The number of large truck accidents has steadily risen since the annual low set in 2009. According to the Federal Motor Carrier Safety Association (FMCSA), an uptick of 9 percent occurred between 2016 and 2017, and a tragic 42-percent increase in fatal crashes was suffered since 2009. These statistics are critical reasons why federal and state agencies are hyper-vigilant about truck drivers and alcohol. With certainty, law enforcement is determined to make CDL and DUI mutually exclusive terms.
Strongly supporting sober driving keeps all of our valuable trucker drivers and other community members out of harm’s way. There’s no doubt that truck drivers and alcohol do not mix. It’s also important to understand that truckers face heightened scrutiny, and your livelihood is at risk if you have a single drink within four hours of operating a commercial vehicle. These are alcohol awareness issues truckers should know.
Laws Regarding Truck Driver Drunk Driving
Although a great deal of emphasis is placed on CDL holders who operate big rigs and make long-hauls, it’s important to understand that state and federal authorities take a much broader view when it comes to DUI enforcement. Certainly, drivers operating 18-wheelers operating under the influence of alcohol pose an imminent danger to themselves and others. But authorities have zero tolerance for those driving any commercial motor vehicle. The following drivers and owners may be held accountable under FMCSA regulations.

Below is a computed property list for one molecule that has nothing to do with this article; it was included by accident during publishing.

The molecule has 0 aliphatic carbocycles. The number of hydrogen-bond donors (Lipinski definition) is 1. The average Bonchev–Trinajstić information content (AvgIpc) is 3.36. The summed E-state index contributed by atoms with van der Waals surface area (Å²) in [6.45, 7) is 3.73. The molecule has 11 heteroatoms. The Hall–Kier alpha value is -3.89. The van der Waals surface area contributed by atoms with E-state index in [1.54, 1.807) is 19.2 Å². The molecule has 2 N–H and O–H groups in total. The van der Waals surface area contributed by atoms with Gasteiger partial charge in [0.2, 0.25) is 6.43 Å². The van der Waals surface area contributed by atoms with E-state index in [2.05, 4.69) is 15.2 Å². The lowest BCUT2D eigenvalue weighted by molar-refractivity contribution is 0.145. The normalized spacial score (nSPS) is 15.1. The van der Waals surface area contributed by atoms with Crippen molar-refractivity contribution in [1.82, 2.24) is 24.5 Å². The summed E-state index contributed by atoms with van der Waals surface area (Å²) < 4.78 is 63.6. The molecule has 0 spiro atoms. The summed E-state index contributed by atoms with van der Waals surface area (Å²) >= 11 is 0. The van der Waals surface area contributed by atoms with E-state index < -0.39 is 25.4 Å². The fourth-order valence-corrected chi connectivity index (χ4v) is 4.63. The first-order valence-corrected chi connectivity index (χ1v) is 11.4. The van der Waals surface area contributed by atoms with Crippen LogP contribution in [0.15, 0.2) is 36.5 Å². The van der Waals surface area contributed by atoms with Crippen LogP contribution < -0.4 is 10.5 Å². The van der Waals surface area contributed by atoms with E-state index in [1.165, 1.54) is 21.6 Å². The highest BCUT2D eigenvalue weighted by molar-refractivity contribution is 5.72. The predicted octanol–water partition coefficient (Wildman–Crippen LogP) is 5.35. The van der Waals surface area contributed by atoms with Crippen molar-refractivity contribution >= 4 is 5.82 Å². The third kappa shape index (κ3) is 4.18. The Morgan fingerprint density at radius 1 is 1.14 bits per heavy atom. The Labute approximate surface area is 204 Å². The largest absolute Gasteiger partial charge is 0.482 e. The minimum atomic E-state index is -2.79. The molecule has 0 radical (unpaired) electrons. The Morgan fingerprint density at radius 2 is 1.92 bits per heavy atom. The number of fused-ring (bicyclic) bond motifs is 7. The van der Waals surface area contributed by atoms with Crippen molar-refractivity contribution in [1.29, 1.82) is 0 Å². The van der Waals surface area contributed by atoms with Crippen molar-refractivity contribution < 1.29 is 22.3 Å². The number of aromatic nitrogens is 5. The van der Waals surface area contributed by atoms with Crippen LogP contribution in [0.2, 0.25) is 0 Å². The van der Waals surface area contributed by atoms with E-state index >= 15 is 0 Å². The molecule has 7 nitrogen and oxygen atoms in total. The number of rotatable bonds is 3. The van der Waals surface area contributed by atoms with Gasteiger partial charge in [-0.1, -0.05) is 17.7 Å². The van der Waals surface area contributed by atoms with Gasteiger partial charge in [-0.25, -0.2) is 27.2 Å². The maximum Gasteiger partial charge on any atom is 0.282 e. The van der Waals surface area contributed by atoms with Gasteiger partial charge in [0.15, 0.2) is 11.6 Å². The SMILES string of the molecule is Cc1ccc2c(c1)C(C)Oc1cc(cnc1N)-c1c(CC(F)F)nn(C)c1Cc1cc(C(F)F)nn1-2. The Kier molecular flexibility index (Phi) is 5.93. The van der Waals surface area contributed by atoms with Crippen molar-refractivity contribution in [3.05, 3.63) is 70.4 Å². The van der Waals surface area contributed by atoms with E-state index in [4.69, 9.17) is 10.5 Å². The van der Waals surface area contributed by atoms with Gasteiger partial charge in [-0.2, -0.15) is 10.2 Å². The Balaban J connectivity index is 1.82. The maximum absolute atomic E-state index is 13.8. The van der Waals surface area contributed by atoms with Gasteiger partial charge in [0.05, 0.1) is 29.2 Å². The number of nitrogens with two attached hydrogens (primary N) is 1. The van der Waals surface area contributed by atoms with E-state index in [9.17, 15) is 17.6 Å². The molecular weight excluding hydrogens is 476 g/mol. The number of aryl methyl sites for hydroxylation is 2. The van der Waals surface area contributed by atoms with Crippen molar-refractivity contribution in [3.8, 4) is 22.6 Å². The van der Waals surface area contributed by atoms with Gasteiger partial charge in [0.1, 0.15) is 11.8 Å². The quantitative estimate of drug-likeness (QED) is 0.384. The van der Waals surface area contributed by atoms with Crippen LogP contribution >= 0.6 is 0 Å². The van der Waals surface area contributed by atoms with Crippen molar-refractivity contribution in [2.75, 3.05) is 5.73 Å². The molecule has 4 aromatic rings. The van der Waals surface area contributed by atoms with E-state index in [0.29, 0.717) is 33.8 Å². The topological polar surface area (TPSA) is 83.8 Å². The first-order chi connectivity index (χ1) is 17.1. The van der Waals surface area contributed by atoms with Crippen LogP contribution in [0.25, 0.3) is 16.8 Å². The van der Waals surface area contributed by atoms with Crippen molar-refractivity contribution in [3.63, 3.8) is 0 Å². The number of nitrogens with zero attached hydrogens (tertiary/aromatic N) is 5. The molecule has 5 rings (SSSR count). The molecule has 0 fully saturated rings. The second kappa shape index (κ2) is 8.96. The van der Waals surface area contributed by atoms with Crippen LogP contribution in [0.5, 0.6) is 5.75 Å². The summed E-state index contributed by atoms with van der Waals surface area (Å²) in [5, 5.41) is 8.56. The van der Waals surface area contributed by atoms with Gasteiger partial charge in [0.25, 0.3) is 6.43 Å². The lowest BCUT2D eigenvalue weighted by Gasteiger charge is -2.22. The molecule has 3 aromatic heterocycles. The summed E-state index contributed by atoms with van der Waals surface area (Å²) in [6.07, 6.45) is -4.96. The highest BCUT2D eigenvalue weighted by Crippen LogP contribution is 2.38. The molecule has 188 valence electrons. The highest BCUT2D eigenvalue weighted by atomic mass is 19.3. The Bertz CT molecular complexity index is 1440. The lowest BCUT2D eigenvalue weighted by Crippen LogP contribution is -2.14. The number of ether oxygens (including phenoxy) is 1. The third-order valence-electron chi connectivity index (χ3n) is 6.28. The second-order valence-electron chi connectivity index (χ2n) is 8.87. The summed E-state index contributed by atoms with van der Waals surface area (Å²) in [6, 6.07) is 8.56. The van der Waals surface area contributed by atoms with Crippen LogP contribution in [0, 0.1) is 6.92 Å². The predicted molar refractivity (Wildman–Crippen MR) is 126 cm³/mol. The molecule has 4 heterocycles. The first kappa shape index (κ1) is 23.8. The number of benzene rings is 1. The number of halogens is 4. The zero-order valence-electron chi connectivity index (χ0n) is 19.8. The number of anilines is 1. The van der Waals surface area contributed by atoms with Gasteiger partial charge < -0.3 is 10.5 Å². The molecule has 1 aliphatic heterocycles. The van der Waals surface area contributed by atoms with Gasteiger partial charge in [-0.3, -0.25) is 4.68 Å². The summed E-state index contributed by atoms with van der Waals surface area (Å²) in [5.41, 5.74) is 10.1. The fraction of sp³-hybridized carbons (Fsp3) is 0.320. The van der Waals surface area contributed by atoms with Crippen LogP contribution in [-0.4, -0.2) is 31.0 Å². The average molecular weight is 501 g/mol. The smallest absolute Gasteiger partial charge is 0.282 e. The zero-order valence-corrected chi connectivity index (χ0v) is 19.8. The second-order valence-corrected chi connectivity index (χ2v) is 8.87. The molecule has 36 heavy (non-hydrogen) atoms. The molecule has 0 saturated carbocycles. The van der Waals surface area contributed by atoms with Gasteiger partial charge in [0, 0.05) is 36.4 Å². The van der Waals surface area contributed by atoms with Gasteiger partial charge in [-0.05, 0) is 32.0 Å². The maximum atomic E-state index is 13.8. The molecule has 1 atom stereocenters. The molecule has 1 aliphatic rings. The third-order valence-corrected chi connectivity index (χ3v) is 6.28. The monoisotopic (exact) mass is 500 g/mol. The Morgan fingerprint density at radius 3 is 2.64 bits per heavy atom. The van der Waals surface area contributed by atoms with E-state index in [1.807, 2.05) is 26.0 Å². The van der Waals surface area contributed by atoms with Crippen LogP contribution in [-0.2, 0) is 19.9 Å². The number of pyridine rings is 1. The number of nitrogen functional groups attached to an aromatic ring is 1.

- Any person who leases or owns a commercial motor vehicle
- Any driver hired or assigned to operate a commercial vehicle
- Commercial vehicle owner-operators
- Independent freight hauling companies
- Companies with commercial fleets
- Non-profit and civic organizations